A defeat in parliament would have dented Prime Minister Boris Johnson’s authority at a time when he is already under fire over his response to the growing pandemic
British health minister Matt Hancock offered lawmakers more say over the introduction of any new coronavirus restrictions, bowing to criticism of what many see as the government's high-handed approach.
Just hours after parliamentary speaker Lyndsay Hoyle accused the government of a "total disregard" for parliament when bringing in new measures Hancock moved on Wednesday to head off a rebellion in Conservative ranks.
A defeat in parliament would have dented Prime Minister Boris Johnson's authority at a time when he is already under fire over his response to the growing pandemic.
"Today I can confirm to the House (of Commons) that for significant national measures with effect in the whole of England or UK-wide we will consult parliament. Wherever possible we will hold votes before such regulations come into force," Hancock told parliament.
"But of course responding to the virus means that the government must act at speed when required and we cannot hold up urgent regulations which are needed to control the virus and save lives."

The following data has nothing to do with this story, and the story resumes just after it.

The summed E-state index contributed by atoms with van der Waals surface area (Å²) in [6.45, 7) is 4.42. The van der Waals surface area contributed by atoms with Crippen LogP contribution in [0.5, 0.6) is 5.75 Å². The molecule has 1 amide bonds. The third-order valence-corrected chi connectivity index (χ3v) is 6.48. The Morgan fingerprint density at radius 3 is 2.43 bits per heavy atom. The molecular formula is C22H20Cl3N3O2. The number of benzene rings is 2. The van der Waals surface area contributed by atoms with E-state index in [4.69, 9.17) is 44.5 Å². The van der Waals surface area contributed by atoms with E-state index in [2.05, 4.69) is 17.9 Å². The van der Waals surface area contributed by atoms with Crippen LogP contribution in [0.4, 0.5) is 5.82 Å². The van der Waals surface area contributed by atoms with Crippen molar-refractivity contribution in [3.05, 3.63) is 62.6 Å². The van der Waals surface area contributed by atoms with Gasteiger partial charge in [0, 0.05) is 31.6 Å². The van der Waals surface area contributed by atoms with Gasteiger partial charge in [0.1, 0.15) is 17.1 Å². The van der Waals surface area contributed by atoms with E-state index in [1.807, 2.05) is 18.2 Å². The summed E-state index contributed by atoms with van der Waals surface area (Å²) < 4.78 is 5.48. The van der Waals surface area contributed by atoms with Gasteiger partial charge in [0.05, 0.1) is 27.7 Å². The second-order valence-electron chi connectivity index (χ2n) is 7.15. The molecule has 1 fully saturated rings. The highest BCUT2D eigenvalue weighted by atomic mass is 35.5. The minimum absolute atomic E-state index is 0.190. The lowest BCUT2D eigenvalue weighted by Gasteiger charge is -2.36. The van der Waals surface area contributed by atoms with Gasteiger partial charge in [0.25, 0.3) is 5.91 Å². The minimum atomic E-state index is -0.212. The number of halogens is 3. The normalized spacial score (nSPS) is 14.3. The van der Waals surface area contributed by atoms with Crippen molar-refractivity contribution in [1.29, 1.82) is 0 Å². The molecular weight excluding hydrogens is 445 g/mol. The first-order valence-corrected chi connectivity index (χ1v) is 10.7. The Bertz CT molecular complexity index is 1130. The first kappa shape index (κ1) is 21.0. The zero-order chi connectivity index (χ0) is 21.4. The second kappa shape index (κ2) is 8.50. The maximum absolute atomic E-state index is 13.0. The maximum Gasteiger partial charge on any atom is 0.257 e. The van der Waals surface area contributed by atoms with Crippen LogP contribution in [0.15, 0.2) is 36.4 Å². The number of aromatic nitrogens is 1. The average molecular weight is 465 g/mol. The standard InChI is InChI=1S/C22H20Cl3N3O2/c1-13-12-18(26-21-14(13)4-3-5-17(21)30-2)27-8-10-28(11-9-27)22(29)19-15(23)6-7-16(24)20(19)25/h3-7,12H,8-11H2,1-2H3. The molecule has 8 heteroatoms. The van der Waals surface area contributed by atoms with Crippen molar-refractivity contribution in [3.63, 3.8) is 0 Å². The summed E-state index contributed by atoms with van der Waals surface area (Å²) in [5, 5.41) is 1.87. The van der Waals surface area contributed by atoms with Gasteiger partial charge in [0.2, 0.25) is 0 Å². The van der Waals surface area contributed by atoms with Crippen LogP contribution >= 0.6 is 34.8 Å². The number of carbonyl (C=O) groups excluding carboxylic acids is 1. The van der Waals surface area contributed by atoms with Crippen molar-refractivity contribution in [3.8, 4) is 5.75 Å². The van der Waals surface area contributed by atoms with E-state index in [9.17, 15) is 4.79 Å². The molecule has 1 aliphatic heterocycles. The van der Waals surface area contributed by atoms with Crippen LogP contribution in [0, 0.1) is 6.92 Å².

His words seemed to ease the concerns of many lawmakers who had been unhappy about extending the Coronavirus Act, which hands government sweeping powers to introduce restrictions to try to step the spread of Covid-19.
Earlier, several from Johnson's own Conservative Party had accused the government of using the powers in the Act to govern by diktat.
The depth of anger was underlined when the parliamentary Speaker reprimanded the government for disregarding parliament with its Covid-19 measures, saying ministers had shown "contempt" for lawmakers.
"The way in which the government has exercised its powers to make secondary legislation during this crisis has been totally unsatisfactory," Hoyle told parliament.
"The government must make greater efforts to prepare measures more quickly, so that this House can debate and decide upon the most significant measures at the earliest possible point."